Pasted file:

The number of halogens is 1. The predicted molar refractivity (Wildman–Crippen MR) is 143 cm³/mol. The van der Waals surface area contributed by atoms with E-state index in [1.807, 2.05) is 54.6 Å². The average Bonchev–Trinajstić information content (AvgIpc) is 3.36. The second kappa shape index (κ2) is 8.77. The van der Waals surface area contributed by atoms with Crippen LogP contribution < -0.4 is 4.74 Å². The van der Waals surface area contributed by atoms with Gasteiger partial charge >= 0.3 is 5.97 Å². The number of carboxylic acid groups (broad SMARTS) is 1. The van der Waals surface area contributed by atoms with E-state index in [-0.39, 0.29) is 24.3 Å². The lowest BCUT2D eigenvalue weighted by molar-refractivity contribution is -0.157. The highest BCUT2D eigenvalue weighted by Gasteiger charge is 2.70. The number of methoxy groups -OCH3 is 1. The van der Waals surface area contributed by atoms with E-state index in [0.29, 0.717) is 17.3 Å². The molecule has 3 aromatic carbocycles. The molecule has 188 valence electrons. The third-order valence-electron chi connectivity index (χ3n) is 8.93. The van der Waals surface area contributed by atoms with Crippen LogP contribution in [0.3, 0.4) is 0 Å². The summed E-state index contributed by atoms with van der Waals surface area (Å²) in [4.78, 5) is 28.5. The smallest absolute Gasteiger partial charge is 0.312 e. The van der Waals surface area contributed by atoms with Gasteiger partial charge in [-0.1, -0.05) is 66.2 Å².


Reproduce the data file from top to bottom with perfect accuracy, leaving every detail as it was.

The number of halogens is 1. The predicted molar refractivity (Wildman–Crippen MR) is 143 cm³/mol. The van der Waals surface area contributed by atoms with E-state index in [1.807, 2.05) is 54.6 Å². The average Bonchev–Trinajstić information content (AvgIpc) is 3.36. The second kappa shape index (κ2) is 8.77. The van der Waals surface area contributed by atoms with Crippen LogP contribution < -0.4 is 4.74 Å². The van der Waals surface area contributed by atoms with Gasteiger partial charge >= 0.3 is 5.97 Å². The number of carboxylic acid groups (broad SMARTS) is 1. The van der Waals surface area contributed by atoms with E-state index in [-0.39, 0.29) is 24.3 Å². The lowest BCUT2D eigenvalue weighted by molar-refractivity contribution is -0.157. The highest BCUT2D eigenvalue weighted by Gasteiger charge is 2.70. The number of methoxy groups -OCH3 is 1. The van der Waals surface area contributed by atoms with E-state index in [0.29, 0.717) is 17.3 Å². The molecule has 3 aromatic carbocycles. The molecule has 188 valence electrons. The third-order valence-electron chi connectivity index (χ3n) is 8.93. The van der Waals surface area contributed by atoms with Crippen LogP contribution in [0.3, 0.4) is 0 Å². The summed E-state index contributed by atoms with van der Waals surface area (Å²) in [4.78, 5) is 28.5. The smallest absolute Gasteiger partial charge is 0.312 e. The van der Waals surface area contributed by atoms with Gasteiger partial charge in [-0.1, -0.05) is 66.2 Å².